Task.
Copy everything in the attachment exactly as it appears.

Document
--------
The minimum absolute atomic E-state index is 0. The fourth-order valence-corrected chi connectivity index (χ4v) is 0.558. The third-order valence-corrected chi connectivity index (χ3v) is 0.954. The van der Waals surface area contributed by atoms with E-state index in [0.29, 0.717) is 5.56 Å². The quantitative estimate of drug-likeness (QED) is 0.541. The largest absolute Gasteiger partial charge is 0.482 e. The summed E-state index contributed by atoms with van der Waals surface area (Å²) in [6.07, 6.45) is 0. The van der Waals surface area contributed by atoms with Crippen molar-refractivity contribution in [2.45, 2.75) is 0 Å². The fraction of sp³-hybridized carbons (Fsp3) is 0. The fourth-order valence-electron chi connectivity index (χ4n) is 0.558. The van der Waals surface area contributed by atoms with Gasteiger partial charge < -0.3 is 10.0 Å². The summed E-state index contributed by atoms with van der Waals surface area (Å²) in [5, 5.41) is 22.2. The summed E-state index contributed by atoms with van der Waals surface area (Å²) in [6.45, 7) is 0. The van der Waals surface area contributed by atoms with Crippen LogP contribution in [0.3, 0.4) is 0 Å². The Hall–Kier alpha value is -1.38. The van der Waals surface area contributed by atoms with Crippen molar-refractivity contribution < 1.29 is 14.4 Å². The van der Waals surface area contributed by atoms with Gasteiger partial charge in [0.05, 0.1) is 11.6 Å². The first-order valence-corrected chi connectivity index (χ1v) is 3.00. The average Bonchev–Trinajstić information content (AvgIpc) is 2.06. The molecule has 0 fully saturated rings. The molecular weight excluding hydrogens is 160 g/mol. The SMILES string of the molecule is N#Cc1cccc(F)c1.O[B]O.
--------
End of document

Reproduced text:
The minimum absolute atomic E-state index is 0. The fourth-order valence-corrected chi connectivity index (χ4v) is 0.558. The third-order valence-corrected chi connectivity index (χ3v) is 0.954. The van der Waals surface area contributed by atoms with E-state index in [0.29, 0.717) is 5.56 Å². The quantitative estimate of drug-likeness (QED) is 0.541. The largest absolute Gasteiger partial charge is 0.482 e. The summed E-state index contributed by atoms with van der Waals surface area (Å²) in [6.07, 6.45) is 0. The van der Waals surface area contributed by atoms with Crippen molar-refractivity contribution in [2.45, 2.75) is 0 Å². The fraction of sp³-hybridized carbons (Fsp3) is 0. The fourth-order valence-electron chi connectivity index (χ4n) is 0.558. The van der Waals surface area contributed by atoms with Gasteiger partial charge < -0.3 is 10.0 Å². The summed E-state index contributed by atoms with van der Waals surface area (Å²) in [5, 5.41) is 22.2. The summed E-state index contributed by atoms with van der Waals surface area (Å²) in [6.45, 7) is 0. The van der Waals surface area contributed by atoms with Crippen LogP contribution in [0.3, 0.4) is 0 Å². The Hall–Kier alpha value is -1.38. The van der Waals surface area contributed by atoms with Crippen molar-refractivity contribution < 1.29 is 14.4 Å². The van der Waals surface area contributed by atoms with Gasteiger partial charge in [0.05, 0.1) is 11.6 Å². The first-order valence-corrected chi connectivity index (χ1v) is 3.00. The average Bonchev–Trinajstić information content (AvgIpc) is 2.06. The molecule has 0 fully saturated rings. The molecular weight excluding hydrogens is 160 g/mol. The SMILES string of the molecule is N#Cc1cccc(F)c1.O[B]O.